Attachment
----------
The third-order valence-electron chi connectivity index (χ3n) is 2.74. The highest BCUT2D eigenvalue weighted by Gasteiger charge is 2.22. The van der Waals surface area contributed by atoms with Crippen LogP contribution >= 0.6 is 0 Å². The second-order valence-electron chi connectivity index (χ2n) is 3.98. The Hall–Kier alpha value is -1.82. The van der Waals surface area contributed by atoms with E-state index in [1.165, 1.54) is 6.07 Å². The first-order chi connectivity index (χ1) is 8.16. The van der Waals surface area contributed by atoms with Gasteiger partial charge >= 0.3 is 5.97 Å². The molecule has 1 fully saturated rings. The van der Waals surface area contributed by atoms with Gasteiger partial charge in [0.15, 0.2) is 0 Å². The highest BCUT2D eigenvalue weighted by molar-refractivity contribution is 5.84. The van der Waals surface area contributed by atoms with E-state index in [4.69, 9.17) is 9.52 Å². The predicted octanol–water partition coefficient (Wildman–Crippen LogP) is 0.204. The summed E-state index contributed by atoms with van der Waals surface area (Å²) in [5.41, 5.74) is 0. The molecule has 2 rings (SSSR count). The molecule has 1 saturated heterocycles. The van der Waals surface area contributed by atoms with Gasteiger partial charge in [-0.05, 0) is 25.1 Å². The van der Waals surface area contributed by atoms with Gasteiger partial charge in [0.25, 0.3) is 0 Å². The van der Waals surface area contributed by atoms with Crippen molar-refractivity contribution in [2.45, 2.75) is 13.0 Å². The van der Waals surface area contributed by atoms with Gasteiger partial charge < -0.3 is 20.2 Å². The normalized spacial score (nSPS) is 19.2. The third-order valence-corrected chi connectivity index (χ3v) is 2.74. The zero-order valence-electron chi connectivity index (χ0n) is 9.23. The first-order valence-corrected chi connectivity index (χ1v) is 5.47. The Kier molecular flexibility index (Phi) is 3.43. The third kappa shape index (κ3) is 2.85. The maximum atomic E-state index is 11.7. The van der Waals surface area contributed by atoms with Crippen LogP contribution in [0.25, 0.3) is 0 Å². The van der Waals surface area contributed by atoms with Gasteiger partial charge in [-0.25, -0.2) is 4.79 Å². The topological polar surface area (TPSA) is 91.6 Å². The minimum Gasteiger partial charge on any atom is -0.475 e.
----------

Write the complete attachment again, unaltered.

The third-order valence-electron chi connectivity index (χ3n) is 2.74. The highest BCUT2D eigenvalue weighted by Gasteiger charge is 2.22. The van der Waals surface area contributed by atoms with Crippen LogP contribution >= 0.6 is 0 Å². The second-order valence-electron chi connectivity index (χ2n) is 3.98. The Hall–Kier alpha value is -1.82. The van der Waals surface area contributed by atoms with E-state index in [1.165, 1.54) is 6.07 Å². The first-order chi connectivity index (χ1) is 8.16. The van der Waals surface area contributed by atoms with Gasteiger partial charge >= 0.3 is 5.97 Å². The molecule has 1 fully saturated rings. The van der Waals surface area contributed by atoms with Gasteiger partial charge in [0.15, 0.2) is 0 Å². The highest BCUT2D eigenvalue weighted by molar-refractivity contribution is 5.84. The van der Waals surface area contributed by atoms with E-state index in [4.69, 9.17) is 9.52 Å². The predicted octanol–water partition coefficient (Wildman–Crippen LogP) is 0.204. The summed E-state index contributed by atoms with van der Waals surface area (Å²) in [5.41, 5.74) is 0. The molecule has 2 rings (SSSR count). The molecule has 1 saturated heterocycles. The van der Waals surface area contributed by atoms with Gasteiger partial charge in [-0.05, 0) is 25.1 Å². The van der Waals surface area contributed by atoms with Gasteiger partial charge in [0.25, 0.3) is 0 Å². The van der Waals surface area contributed by atoms with Crippen molar-refractivity contribution in [2.45, 2.75) is 13.0 Å². The van der Waals surface area contributed by atoms with Gasteiger partial charge < -0.3 is 20.2 Å². The normalized spacial score (nSPS) is 19.2. The third-order valence-corrected chi connectivity index (χ3v) is 2.74. The zero-order valence-electron chi connectivity index (χ0n) is 9.23. The first-order valence-corrected chi connectivity index (χ1v) is 5.47. The Kier molecular flexibility index (Phi) is 3.43. The third kappa shape index (κ3) is 2.85. The maximum atomic E-state index is 11.7. The van der Waals surface area contributed by atoms with Crippen LogP contribution in [0.25, 0.3) is 0 Å². The van der Waals surface area contributed by atoms with Gasteiger partial charge in [-0.25, -0.2) is 4.79 Å². The topological polar surface area (TPSA) is 91.6 Å². The minimum Gasteiger partial charge on any atom is -0.475 e.